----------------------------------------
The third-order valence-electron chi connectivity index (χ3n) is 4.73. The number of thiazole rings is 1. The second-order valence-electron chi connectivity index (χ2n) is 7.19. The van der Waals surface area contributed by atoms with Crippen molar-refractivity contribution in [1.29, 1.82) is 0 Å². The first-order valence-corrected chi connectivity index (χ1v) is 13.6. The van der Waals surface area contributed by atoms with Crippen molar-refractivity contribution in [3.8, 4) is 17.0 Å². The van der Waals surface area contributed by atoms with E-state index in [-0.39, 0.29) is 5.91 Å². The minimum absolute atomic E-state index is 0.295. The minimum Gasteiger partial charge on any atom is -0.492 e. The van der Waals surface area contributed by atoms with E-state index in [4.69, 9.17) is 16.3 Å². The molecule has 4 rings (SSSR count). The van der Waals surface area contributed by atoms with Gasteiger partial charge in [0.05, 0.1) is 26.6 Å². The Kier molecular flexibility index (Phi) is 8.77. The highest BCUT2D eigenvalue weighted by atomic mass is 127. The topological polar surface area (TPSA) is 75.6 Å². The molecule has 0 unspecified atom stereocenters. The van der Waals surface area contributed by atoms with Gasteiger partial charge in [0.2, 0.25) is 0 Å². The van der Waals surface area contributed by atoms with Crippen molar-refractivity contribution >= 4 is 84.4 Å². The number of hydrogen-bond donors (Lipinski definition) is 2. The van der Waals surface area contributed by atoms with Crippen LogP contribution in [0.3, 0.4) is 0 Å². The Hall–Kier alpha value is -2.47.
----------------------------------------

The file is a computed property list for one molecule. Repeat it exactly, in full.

The third-order valence-electron chi connectivity index (χ3n) is 4.73. The number of thiazole rings is 1. The second-order valence-electron chi connectivity index (χ2n) is 7.19. The van der Waals surface area contributed by atoms with Crippen molar-refractivity contribution in [1.29, 1.82) is 0 Å². The first-order valence-corrected chi connectivity index (χ1v) is 13.6. The van der Waals surface area contributed by atoms with Crippen molar-refractivity contribution in [3.8, 4) is 17.0 Å². The van der Waals surface area contributed by atoms with E-state index in [-0.39, 0.29) is 5.91 Å². The minimum absolute atomic E-state index is 0.295. The minimum Gasteiger partial charge on any atom is -0.492 e. The van der Waals surface area contributed by atoms with E-state index in [4.69, 9.17) is 16.3 Å². The molecule has 4 rings (SSSR count). The van der Waals surface area contributed by atoms with Gasteiger partial charge in [0.05, 0.1) is 26.6 Å². The Kier molecular flexibility index (Phi) is 8.77. The highest BCUT2D eigenvalue weighted by atomic mass is 127. The topological polar surface area (TPSA) is 75.6 Å². The molecule has 0 unspecified atom stereocenters. The van der Waals surface area contributed by atoms with Gasteiger partial charge in [0.2, 0.25) is 0 Å². The van der Waals surface area contributed by atoms with Crippen molar-refractivity contribution >= 4 is 84.4 Å². The number of hydrogen-bond donors (Lipinski definition) is 2. The van der Waals surface area contributed by atoms with Crippen LogP contribution in [0.3, 0.4) is 0 Å². The Hall–Kier alpha value is -2.47.